Most Active Stories
- CFCC's Humanities and Fine Arts Center Partnering with DPAC, Carolina Theatre, and Local Arts Venues
- Wilmington Family YMCA Changes Background Check Policy for Volunteers After Gallagher's Arrest
- Cape Fear Chordsmen are Going to the Dawgs
- BOEM says Shrinking Buffer Zone for Offshore Oil and Gas Not Possible
- NC Legislature Considers Foster Care Family Act
Wed September 5, 2007
WPD Trying to Keep Ex-Offenders Out of Trouble
By Megan V. Williams
Wilmington, NC – The Wilmington Police Department is hiring a counselor to work with people getting out of prison from gun and gang charges trying to prevent them from committing new crimes.
A federal Department of Justice grant is supporting the program for its first year. After that, the department's chief grant-writer says he hopes to find other sources of funding to keep the program going.
Grant Manager Malcolm Phelps says positions like this are becoming more common as law enforcement around the country start to put more energy into preventing crime, instead of just responding to it.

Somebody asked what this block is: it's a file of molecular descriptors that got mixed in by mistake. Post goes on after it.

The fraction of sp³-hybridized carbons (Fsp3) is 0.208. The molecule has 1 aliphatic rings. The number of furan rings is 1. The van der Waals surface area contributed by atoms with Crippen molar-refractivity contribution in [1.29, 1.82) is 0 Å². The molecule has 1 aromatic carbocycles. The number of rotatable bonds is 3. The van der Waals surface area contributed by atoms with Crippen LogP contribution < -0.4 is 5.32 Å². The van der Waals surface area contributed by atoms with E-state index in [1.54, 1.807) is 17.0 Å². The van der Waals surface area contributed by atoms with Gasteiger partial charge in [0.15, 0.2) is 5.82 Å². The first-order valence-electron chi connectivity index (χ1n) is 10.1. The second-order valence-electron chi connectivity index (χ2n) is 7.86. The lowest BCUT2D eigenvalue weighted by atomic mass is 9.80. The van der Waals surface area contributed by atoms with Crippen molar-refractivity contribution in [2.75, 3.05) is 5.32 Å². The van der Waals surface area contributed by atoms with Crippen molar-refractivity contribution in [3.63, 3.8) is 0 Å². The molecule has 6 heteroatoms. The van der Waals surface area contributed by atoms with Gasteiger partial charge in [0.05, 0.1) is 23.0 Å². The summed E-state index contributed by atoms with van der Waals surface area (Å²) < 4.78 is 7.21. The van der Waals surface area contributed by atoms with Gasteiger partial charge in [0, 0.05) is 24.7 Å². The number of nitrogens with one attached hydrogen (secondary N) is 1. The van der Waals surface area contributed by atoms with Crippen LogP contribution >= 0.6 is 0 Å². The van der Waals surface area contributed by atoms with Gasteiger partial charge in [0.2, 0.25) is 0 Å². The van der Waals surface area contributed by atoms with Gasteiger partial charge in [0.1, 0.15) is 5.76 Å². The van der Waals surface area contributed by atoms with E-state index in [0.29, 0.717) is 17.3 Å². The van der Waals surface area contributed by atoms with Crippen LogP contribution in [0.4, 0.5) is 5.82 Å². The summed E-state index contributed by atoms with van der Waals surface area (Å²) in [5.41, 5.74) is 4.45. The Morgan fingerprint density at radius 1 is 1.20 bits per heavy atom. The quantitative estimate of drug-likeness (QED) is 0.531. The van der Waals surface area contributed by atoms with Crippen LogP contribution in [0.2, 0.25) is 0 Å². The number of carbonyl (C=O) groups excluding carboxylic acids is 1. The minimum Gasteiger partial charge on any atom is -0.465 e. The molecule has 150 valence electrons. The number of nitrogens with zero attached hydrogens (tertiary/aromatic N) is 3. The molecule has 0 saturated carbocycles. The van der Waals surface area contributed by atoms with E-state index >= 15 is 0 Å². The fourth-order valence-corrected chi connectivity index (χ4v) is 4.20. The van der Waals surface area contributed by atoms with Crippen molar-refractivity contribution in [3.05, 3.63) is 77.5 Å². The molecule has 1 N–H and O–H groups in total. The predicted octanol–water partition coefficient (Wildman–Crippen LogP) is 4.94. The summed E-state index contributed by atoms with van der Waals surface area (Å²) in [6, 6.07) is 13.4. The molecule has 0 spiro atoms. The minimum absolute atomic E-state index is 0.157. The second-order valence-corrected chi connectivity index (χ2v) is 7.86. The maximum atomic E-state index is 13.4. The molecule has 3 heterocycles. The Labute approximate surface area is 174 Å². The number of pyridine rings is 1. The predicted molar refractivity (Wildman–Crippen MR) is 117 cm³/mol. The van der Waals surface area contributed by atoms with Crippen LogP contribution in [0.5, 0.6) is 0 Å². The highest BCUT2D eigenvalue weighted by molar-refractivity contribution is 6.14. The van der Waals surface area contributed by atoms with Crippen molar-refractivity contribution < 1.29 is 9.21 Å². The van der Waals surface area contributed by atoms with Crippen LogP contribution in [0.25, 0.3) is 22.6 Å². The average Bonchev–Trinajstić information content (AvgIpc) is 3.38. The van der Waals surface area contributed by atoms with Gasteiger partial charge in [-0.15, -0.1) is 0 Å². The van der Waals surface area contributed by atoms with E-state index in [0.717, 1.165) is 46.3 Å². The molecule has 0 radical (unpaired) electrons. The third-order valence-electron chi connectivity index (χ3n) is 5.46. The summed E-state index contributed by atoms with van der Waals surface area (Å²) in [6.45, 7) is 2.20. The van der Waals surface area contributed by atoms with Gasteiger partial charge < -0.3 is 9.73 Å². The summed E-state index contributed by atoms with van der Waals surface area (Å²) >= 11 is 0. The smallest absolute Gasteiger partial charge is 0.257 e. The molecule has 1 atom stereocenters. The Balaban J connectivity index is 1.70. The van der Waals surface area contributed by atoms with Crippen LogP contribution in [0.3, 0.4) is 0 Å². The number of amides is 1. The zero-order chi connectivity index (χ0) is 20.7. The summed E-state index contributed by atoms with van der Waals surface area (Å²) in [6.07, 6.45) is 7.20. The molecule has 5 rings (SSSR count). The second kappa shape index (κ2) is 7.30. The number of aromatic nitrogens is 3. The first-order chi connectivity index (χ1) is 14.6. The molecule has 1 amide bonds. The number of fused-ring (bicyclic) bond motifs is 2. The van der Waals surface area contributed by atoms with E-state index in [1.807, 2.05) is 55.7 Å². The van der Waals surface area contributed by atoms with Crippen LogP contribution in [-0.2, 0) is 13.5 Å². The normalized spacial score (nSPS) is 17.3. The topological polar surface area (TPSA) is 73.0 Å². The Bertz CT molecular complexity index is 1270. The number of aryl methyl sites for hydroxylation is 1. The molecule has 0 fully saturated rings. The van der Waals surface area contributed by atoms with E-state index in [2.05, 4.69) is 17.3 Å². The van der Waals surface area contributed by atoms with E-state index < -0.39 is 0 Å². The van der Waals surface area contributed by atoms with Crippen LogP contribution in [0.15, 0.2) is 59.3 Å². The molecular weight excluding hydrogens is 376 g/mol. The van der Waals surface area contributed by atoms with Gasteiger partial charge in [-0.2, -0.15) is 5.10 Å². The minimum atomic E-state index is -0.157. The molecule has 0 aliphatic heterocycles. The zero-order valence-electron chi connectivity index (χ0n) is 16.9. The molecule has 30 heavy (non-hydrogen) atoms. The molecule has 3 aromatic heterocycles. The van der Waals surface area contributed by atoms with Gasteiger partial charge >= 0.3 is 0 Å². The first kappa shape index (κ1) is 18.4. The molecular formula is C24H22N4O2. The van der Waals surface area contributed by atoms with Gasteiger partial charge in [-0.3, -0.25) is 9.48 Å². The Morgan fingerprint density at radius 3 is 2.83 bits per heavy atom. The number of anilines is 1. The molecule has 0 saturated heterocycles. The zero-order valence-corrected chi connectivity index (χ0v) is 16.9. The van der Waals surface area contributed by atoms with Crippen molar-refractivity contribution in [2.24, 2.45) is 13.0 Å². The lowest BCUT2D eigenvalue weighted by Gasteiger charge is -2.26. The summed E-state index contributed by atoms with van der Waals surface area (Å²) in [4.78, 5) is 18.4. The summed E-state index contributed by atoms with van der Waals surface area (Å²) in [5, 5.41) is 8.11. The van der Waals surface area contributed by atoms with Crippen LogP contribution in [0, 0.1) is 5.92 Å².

"It's part of kind of a comprehensive approach," Phelps says, "too many people get out and go right back in the revolving doors of the criminal justice system."
The one-year grant totals $42,159, and with each prisoner costing the state of North Carolina at least $20,000 annual, Phelps predicts the program will pay for itself. "You keep one person out, it's a win-win," he says.
To train its new counselor, the city is partnering with the established Wilmington mentoring group, Leading into New Communities (LINC), for the program.
LINC director Frankie Roberts says prisoners need help with everything from jobs and housing, to simple decision-making.
"Most facilities, based on the way they're designed, you only have to make 25 decisions a day. Persons like me and you, we have to make 300 decisions a day," Roberts says. "So one of the biggest things we have to work towards is life skills that's directed towards helping them prioritize decisions so that-making does not become overwhelming and so then they won't crash."
Roberts says state prisons release 80 to 90 inmates a month to New Hanover County, and it can take three to six months for convicts to readjust to life in free society.
Do you have insight or expertise on this topic? Please email us, we'd appreciate hearing your thoughts: email@example.com